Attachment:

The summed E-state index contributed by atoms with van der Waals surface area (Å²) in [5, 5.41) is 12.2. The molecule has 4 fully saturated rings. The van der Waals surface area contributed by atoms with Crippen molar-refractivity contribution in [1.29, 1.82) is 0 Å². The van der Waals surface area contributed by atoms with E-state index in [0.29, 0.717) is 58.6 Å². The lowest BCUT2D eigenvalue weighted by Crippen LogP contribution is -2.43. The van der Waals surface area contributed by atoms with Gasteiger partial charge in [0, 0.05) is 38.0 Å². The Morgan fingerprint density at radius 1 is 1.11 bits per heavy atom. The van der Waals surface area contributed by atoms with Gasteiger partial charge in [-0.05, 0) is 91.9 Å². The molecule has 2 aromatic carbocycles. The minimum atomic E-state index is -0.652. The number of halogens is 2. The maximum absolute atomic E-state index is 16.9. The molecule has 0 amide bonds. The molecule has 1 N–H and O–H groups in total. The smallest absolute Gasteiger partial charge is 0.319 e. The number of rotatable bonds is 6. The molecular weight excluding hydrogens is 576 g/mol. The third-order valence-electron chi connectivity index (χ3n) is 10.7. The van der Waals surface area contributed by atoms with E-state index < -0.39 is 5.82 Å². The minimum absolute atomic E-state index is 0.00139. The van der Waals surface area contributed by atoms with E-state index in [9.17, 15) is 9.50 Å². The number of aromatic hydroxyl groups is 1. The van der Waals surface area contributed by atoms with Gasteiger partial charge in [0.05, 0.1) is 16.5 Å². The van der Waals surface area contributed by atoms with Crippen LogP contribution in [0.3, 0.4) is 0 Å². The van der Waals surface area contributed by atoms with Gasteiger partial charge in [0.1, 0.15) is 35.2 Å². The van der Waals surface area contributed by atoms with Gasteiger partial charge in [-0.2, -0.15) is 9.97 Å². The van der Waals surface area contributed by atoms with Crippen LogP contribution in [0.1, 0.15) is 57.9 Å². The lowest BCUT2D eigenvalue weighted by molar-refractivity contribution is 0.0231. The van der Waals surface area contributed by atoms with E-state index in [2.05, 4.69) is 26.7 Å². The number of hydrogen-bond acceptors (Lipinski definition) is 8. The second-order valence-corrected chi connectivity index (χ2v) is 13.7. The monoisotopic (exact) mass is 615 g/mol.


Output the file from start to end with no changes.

The summed E-state index contributed by atoms with van der Waals surface area (Å²) in [5, 5.41) is 12.2. The molecule has 4 fully saturated rings. The van der Waals surface area contributed by atoms with Crippen molar-refractivity contribution in [1.29, 1.82) is 0 Å². The van der Waals surface area contributed by atoms with E-state index in [0.29, 0.717) is 58.6 Å². The lowest BCUT2D eigenvalue weighted by Crippen LogP contribution is -2.43. The van der Waals surface area contributed by atoms with Gasteiger partial charge in [0, 0.05) is 38.0 Å². The Morgan fingerprint density at radius 1 is 1.11 bits per heavy atom. The van der Waals surface area contributed by atoms with Gasteiger partial charge in [-0.05, 0) is 91.9 Å². The molecule has 2 aromatic carbocycles. The minimum atomic E-state index is -0.652. The number of halogens is 2. The maximum absolute atomic E-state index is 16.9. The molecule has 0 amide bonds. The molecule has 1 N–H and O–H groups in total. The smallest absolute Gasteiger partial charge is 0.319 e. The number of rotatable bonds is 6. The molecular weight excluding hydrogens is 576 g/mol. The third-order valence-electron chi connectivity index (χ3n) is 10.7. The van der Waals surface area contributed by atoms with E-state index < -0.39 is 5.82 Å². The minimum absolute atomic E-state index is 0.00139. The van der Waals surface area contributed by atoms with E-state index in [9.17, 15) is 9.50 Å². The number of aromatic hydroxyl groups is 1. The van der Waals surface area contributed by atoms with Gasteiger partial charge in [0.05, 0.1) is 16.5 Å². The van der Waals surface area contributed by atoms with Crippen LogP contribution in [0.3, 0.4) is 0 Å². The van der Waals surface area contributed by atoms with Gasteiger partial charge in [0.1, 0.15) is 35.2 Å². The van der Waals surface area contributed by atoms with Gasteiger partial charge in [-0.2, -0.15) is 9.97 Å². The van der Waals surface area contributed by atoms with Crippen LogP contribution in [0.1, 0.15) is 57.9 Å². The lowest BCUT2D eigenvalue weighted by molar-refractivity contribution is 0.0231. The van der Waals surface area contributed by atoms with E-state index in [2.05, 4.69) is 26.7 Å². The number of hydrogen-bond acceptors (Lipinski definition) is 8. The second-order valence-corrected chi connectivity index (χ2v) is 13.7. The monoisotopic (exact) mass is 615 g/mol.